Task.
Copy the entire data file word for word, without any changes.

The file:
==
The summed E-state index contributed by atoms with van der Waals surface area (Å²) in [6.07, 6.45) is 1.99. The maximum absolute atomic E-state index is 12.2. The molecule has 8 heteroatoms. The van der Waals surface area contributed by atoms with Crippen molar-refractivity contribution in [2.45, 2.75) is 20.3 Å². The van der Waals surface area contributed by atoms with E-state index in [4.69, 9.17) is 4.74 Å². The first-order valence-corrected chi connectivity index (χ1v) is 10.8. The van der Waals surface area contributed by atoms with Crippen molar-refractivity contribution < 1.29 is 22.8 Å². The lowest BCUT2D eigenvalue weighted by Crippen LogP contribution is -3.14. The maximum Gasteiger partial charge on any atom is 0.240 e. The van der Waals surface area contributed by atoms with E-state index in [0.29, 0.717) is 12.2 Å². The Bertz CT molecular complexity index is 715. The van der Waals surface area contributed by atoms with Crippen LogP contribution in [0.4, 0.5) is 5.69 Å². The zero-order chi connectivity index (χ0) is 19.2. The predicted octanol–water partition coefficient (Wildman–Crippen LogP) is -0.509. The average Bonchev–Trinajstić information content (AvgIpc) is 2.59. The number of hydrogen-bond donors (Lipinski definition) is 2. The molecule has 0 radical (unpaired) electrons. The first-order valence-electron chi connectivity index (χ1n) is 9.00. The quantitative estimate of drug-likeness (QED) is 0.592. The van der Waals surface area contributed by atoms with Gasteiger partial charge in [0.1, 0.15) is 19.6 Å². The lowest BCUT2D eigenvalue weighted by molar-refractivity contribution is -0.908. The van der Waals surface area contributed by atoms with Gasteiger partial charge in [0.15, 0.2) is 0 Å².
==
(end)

The summed E-state index contributed by atoms with van der Waals surface area (Å²) in [6.07, 6.45) is 1.99. The maximum absolute atomic E-state index is 12.2. The molecule has 8 heteroatoms. The van der Waals surface area contributed by atoms with Crippen molar-refractivity contribution in [2.45, 2.75) is 20.3 Å². The van der Waals surface area contributed by atoms with E-state index in [4.69, 9.17) is 4.74 Å². The first-order valence-corrected chi connectivity index (χ1v) is 10.8. The van der Waals surface area contributed by atoms with Crippen molar-refractivity contribution < 1.29 is 22.8 Å². The lowest BCUT2D eigenvalue weighted by Crippen LogP contribution is -3.14. The maximum Gasteiger partial charge on any atom is 0.240 e. The van der Waals surface area contributed by atoms with E-state index in [0.29, 0.717) is 12.2 Å². The Bertz CT molecular complexity index is 715. The van der Waals surface area contributed by atoms with Crippen LogP contribution in [0.4, 0.5) is 5.69 Å². The zero-order chi connectivity index (χ0) is 19.2. The predicted octanol–water partition coefficient (Wildman–Crippen LogP) is -0.509. The average Bonchev–Trinajstić information content (AvgIpc) is 2.59. The number of hydrogen-bond donors (Lipinski definition) is 2. The molecule has 0 radical (unpaired) electrons. The first-order valence-electron chi connectivity index (χ1n) is 9.00. The quantitative estimate of drug-likeness (QED) is 0.592. The van der Waals surface area contributed by atoms with Gasteiger partial charge in [0.1, 0.15) is 19.6 Å². The lowest BCUT2D eigenvalue weighted by molar-refractivity contribution is -0.908. The van der Waals surface area contributed by atoms with Gasteiger partial charge in [0.15, 0.2) is 0 Å².